Emojis have slid into your DMs

Sophie Au, Design Editor

LOL: Lots Of Love or Laugh Out Loud? Is the 🙏 used to clap or to pray? In the age of rapid communication via cell phones, texts with abbreviations, shortened words and emojis convey thoughts with less effort and less characters.

Text Messaging

Short Message Service, the first form of texting in cell phones, was the pioneer of sending short messages quickly from one phone to another. Originally limited to 160 characters, SMS users needed to pack whole sentences into a couple of phrases, which eventually gave way to an essentially new type of language, nowadays known as textism or textese. 

“When I started using Instagram and social media, abbreviations were quite new to me,” sophomore Vrishank Chandrasekhar said. “But after a while, it’s easier to understand.”

To send messages quicker, run-on sentences and lack of punctuation are forgiven as long as the receiver understands the message like spoken conversation. Common trends include replacing entire words with one letter and acronyms for common phrases, though meanings may be confused through short messages.

“If it’s a more serious topic, and I accidently put an exclamation, it just sounds kind of off,” senior Teresa Chen said. “My friends might be a little confused, but I think they understand it anyway.”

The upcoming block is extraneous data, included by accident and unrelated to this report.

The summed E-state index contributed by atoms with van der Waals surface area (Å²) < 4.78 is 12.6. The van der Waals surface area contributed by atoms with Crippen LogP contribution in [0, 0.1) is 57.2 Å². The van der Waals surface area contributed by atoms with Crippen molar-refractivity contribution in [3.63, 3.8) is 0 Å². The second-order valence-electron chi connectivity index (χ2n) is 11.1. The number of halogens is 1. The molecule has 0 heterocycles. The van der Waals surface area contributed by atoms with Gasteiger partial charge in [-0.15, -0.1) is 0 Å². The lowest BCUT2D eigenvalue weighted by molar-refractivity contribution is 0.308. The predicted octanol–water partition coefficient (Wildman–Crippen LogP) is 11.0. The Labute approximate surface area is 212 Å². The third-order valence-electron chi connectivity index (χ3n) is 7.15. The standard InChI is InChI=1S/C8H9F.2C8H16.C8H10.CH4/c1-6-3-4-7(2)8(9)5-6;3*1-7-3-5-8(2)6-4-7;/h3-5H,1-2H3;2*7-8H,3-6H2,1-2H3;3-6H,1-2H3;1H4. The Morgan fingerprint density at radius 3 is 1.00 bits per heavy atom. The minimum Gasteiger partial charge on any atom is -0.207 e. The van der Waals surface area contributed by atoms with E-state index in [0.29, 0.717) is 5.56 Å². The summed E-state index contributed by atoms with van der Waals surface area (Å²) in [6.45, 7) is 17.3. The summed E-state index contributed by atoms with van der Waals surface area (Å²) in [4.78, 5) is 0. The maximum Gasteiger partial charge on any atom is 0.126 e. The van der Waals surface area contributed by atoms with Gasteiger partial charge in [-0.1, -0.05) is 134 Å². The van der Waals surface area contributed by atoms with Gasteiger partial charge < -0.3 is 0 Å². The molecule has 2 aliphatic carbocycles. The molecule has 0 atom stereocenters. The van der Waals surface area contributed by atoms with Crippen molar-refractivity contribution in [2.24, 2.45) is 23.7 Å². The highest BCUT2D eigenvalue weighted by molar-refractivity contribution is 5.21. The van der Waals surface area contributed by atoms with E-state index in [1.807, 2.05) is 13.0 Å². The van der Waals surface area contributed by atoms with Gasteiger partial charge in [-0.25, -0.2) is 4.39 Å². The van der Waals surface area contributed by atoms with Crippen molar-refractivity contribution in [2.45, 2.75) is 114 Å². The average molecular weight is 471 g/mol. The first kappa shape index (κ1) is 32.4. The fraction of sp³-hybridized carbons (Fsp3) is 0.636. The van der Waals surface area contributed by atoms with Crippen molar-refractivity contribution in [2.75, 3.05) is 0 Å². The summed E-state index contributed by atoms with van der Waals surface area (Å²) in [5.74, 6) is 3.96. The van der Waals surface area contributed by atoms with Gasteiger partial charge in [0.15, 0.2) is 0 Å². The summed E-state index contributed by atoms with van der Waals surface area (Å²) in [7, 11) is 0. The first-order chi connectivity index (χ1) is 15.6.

Developed by cell phone developer and artist Shigetaka Kurita in the late 1990s, emojis further helped texters save characters in messages by depicting emotions, symbols and ideas in small images. Since then, emojis have evolved to become an essential part of communication and internet culture.

“When it comes to texting, words are really just words,” Chandraeskhar said. “There’s not much tone compared to emojis or sending a random video of yourself crying.”

Having multiple unique uses is part of the criteria for a new emoji, though it may lead to misunderstandings of the emoji’s meanings. 

“Some people don’t use emojis because they think it’s extra,” senior Sruti Elangovan said. “If you’re texting you can’t really convey the same tone as actual speech, so if it’s light hearted, you might as well just add an emoji to show that.”

As convenient as texting is, short messages are often misunderstood; the same message with varied wording or acronyms can completely change how it’s perceived. With the increased usage of texting within younger generations, it is important to separate and distinguish conventions for both formal English and casual texting.
“Sometimes I do use abbreviations in real life too, like ‘BRB’ or ‘ILY,’ ”Elangovan said. “It’s easier to say and just sneaks into normal English.”
While textism can occasionally slip into formal English, textism can exist as a language in addition to English — a separate set of words that people communicate in.